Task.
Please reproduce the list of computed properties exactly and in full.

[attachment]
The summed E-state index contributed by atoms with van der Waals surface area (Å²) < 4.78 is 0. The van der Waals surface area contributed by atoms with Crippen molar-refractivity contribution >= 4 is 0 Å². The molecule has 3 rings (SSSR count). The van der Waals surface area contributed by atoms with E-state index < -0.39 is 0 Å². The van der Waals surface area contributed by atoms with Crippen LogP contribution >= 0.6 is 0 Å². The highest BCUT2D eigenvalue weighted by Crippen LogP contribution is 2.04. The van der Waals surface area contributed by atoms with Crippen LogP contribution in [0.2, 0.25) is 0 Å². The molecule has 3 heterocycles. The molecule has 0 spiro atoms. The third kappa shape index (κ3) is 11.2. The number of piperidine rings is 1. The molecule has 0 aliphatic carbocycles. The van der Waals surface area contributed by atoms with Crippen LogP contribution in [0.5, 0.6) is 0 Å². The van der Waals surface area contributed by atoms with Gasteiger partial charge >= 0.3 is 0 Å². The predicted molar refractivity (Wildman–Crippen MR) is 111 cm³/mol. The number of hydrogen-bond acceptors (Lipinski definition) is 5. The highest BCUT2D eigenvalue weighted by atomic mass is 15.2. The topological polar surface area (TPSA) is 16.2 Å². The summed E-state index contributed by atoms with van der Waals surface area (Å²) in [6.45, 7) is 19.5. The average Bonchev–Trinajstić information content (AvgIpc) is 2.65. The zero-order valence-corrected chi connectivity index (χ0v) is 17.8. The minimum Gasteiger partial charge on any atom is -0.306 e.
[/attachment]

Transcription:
The summed E-state index contributed by atoms with van der Waals surface area (Å²) < 4.78 is 0. The van der Waals surface area contributed by atoms with Crippen molar-refractivity contribution >= 4 is 0 Å². The molecule has 3 rings (SSSR count). The van der Waals surface area contributed by atoms with E-state index < -0.39 is 0 Å². The van der Waals surface area contributed by atoms with Crippen LogP contribution >= 0.6 is 0 Å². The highest BCUT2D eigenvalue weighted by Crippen LogP contribution is 2.04. The van der Waals surface area contributed by atoms with Crippen LogP contribution in [0.2, 0.25) is 0 Å². The molecule has 3 heterocycles. The molecule has 0 spiro atoms. The third kappa shape index (κ3) is 11.2. The number of piperidine rings is 1. The molecule has 0 aliphatic carbocycles. The van der Waals surface area contributed by atoms with Crippen LogP contribution in [0.5, 0.6) is 0 Å². The van der Waals surface area contributed by atoms with Gasteiger partial charge >= 0.3 is 0 Å². The predicted molar refractivity (Wildman–Crippen MR) is 111 cm³/mol. The number of hydrogen-bond acceptors (Lipinski definition) is 5. The highest BCUT2D eigenvalue weighted by atomic mass is 15.2. The topological polar surface area (TPSA) is 16.2 Å². The summed E-state index contributed by atoms with van der Waals surface area (Å²) in [6.45, 7) is 19.5. The average Bonchev–Trinajstić information content (AvgIpc) is 2.65. The zero-order valence-corrected chi connectivity index (χ0v) is 17.8. The minimum Gasteiger partial charge on any atom is -0.306 e.